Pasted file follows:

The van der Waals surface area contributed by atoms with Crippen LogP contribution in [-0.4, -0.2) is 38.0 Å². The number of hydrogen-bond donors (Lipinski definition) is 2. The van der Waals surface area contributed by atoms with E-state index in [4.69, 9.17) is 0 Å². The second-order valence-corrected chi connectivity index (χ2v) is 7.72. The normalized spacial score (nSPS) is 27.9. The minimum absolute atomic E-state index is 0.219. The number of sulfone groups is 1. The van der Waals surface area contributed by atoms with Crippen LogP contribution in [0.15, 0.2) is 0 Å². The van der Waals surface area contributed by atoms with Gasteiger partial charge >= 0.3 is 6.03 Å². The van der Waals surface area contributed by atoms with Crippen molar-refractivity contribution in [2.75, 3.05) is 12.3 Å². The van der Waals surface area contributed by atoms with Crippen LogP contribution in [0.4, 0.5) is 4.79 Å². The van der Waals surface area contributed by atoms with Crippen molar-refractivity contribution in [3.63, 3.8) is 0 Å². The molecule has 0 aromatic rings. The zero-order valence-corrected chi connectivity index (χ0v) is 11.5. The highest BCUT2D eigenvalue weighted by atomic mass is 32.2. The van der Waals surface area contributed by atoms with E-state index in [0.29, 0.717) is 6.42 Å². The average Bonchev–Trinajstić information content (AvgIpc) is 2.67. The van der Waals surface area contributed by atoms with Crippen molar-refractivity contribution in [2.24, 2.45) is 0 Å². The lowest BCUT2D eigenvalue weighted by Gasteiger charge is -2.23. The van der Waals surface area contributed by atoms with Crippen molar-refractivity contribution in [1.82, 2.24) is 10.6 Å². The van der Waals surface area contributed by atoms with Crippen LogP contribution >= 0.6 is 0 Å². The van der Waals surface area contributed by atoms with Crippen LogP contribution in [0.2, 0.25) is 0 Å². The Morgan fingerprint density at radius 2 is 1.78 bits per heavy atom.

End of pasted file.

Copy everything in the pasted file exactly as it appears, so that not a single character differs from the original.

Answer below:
The van der Waals surface area contributed by atoms with Crippen LogP contribution in [-0.4, -0.2) is 38.0 Å². The number of hydrogen-bond donors (Lipinski definition) is 2. The van der Waals surface area contributed by atoms with E-state index in [4.69, 9.17) is 0 Å². The second-order valence-corrected chi connectivity index (χ2v) is 7.72. The normalized spacial score (nSPS) is 27.9. The minimum absolute atomic E-state index is 0.219. The number of sulfone groups is 1. The van der Waals surface area contributed by atoms with Crippen LogP contribution in [0.15, 0.2) is 0 Å². The van der Waals surface area contributed by atoms with Gasteiger partial charge >= 0.3 is 6.03 Å². The van der Waals surface area contributed by atoms with Crippen molar-refractivity contribution in [2.75, 3.05) is 12.3 Å². The van der Waals surface area contributed by atoms with Crippen LogP contribution in [0.4, 0.5) is 4.79 Å². The van der Waals surface area contributed by atoms with Crippen molar-refractivity contribution in [3.63, 3.8) is 0 Å². The molecule has 0 aromatic rings. The zero-order valence-corrected chi connectivity index (χ0v) is 11.5. The highest BCUT2D eigenvalue weighted by atomic mass is 32.2. The van der Waals surface area contributed by atoms with E-state index in [0.29, 0.717) is 6.42 Å². The average Bonchev–Trinajstić information content (AvgIpc) is 2.67. The van der Waals surface area contributed by atoms with Crippen molar-refractivity contribution in [2.24, 2.45) is 0 Å². The lowest BCUT2D eigenvalue weighted by Gasteiger charge is -2.23. The van der Waals surface area contributed by atoms with Crippen molar-refractivity contribution in [1.82, 2.24) is 10.6 Å². The van der Waals surface area contributed by atoms with Crippen LogP contribution >= 0.6 is 0 Å². The van der Waals surface area contributed by atoms with Crippen LogP contribution in [0.2, 0.25) is 0 Å². The Morgan fingerprint density at radius 2 is 1.78 bits per heavy atom.